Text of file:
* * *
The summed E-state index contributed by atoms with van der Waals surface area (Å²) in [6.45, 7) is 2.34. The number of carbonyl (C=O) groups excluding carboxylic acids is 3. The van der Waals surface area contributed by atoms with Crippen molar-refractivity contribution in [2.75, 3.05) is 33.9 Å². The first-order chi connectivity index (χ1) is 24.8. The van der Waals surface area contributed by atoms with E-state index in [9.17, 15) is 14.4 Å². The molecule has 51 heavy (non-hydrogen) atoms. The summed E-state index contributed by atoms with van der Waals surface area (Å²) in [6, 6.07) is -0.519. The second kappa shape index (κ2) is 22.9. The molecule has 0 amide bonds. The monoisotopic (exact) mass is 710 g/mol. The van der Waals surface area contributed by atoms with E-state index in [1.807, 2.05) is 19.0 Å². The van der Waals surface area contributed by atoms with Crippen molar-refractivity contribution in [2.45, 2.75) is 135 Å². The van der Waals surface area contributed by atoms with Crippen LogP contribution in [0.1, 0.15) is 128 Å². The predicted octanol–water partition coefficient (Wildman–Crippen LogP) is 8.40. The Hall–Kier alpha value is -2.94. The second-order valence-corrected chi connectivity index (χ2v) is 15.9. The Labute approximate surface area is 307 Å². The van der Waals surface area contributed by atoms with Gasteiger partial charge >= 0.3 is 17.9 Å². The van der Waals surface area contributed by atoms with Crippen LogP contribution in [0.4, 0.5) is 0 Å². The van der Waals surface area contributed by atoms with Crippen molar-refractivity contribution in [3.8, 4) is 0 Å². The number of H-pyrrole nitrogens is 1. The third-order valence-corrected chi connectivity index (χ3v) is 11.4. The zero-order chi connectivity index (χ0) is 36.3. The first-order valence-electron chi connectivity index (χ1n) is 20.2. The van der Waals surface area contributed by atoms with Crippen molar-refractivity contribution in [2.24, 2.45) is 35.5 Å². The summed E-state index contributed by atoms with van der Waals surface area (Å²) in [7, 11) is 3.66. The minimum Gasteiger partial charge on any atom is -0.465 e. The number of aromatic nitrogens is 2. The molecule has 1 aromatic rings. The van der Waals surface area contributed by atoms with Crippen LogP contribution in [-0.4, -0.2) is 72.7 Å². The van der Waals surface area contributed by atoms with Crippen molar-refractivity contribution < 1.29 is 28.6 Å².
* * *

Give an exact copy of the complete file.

The summed E-state index contributed by atoms with van der Waals surface area (Å²) in [6.45, 7) is 2.34. The number of carbonyl (C=O) groups excluding carboxylic acids is 3. The van der Waals surface area contributed by atoms with Crippen molar-refractivity contribution in [2.75, 3.05) is 33.9 Å². The first-order chi connectivity index (χ1) is 24.8. The van der Waals surface area contributed by atoms with E-state index in [9.17, 15) is 14.4 Å². The molecule has 51 heavy (non-hydrogen) atoms. The summed E-state index contributed by atoms with van der Waals surface area (Å²) in [6, 6.07) is -0.519. The second kappa shape index (κ2) is 22.9. The molecule has 0 amide bonds. The monoisotopic (exact) mass is 710 g/mol. The van der Waals surface area contributed by atoms with E-state index in [1.807, 2.05) is 19.0 Å². The van der Waals surface area contributed by atoms with Crippen molar-refractivity contribution in [2.45, 2.75) is 135 Å². The van der Waals surface area contributed by atoms with Crippen LogP contribution in [0.1, 0.15) is 128 Å². The predicted octanol–water partition coefficient (Wildman–Crippen LogP) is 8.40. The Hall–Kier alpha value is -2.94. The second-order valence-corrected chi connectivity index (χ2v) is 15.9. The Labute approximate surface area is 307 Å². The van der Waals surface area contributed by atoms with Gasteiger partial charge >= 0.3 is 17.9 Å². The van der Waals surface area contributed by atoms with Crippen LogP contribution in [0.4, 0.5) is 0 Å². The van der Waals surface area contributed by atoms with Crippen molar-refractivity contribution in [3.8, 4) is 0 Å². The number of H-pyrrole nitrogens is 1. The third-order valence-corrected chi connectivity index (χ3v) is 11.4. The zero-order chi connectivity index (χ0) is 36.3. The first-order valence-electron chi connectivity index (χ1n) is 20.2. The van der Waals surface area contributed by atoms with Crippen molar-refractivity contribution in [2.24, 2.45) is 35.5 Å². The summed E-state index contributed by atoms with van der Waals surface area (Å²) in [7, 11) is 3.66. The minimum Gasteiger partial charge on any atom is -0.465 e. The number of aromatic nitrogens is 2. The molecule has 1 aromatic rings. The van der Waals surface area contributed by atoms with Crippen LogP contribution in [-0.4, -0.2) is 72.7 Å². The van der Waals surface area contributed by atoms with Crippen molar-refractivity contribution < 1.29 is 28.6 Å².